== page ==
In order to produce a successful track, you need to master the art of mixing. This process is where you take all your individual tracks and blend them together seamlessly in an audio file called a mixdown or master.
Mixing is a skill that requires a lot of attention to detail, knowledge, and also some essential tools for mixing down electronic music. These can range from simply using basic volume faders, compressors, and EQs up to more advanced techniques applied by using plugins such as reverb or delay effects which create space around your different elements.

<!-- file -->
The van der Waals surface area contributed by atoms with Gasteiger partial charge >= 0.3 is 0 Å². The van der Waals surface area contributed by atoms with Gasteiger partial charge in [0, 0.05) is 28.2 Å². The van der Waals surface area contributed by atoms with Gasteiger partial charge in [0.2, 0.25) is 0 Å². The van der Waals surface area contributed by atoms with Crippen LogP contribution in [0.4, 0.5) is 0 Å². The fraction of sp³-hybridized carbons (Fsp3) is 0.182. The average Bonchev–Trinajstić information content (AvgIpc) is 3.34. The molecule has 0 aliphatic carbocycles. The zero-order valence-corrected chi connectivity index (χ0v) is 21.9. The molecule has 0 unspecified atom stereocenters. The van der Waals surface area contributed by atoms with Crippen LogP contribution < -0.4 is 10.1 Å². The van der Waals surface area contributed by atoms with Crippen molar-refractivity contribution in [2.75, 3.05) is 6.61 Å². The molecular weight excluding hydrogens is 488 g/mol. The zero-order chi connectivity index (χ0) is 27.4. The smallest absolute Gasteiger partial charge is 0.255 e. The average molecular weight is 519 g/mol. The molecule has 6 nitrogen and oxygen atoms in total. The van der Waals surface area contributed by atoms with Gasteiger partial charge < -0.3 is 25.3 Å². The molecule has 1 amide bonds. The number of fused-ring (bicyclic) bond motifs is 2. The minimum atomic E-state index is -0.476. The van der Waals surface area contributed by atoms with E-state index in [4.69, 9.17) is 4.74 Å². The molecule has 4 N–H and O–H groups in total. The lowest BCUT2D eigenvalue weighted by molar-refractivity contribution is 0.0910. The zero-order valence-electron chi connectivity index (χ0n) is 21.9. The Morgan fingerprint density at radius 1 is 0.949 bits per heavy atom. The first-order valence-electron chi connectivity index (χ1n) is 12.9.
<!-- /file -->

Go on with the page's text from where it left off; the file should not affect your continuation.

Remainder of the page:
The first step towards mastering the art of mixing is understanding the right way to set levels through gain staging. Here are some essential tips on how to apply gain staging correctly for best results:
Each volume fader in a DAW or digital audio workstation should start at zero and be set to unity gain (0dB). Gain staging is the process where you adjust the level of each track so that they are all at an appropriate volume. This serves two purposes: it sets input levels for recording correctly, and it creates headroom which gives a more dynamic range for your different tracks when playing back.
A mix can become crowded very quickly if all the tracks are ending up too loud, but there’s also the danger of not enough dynamics if everything starts too quiet. Here is how you get the best results with volume fading: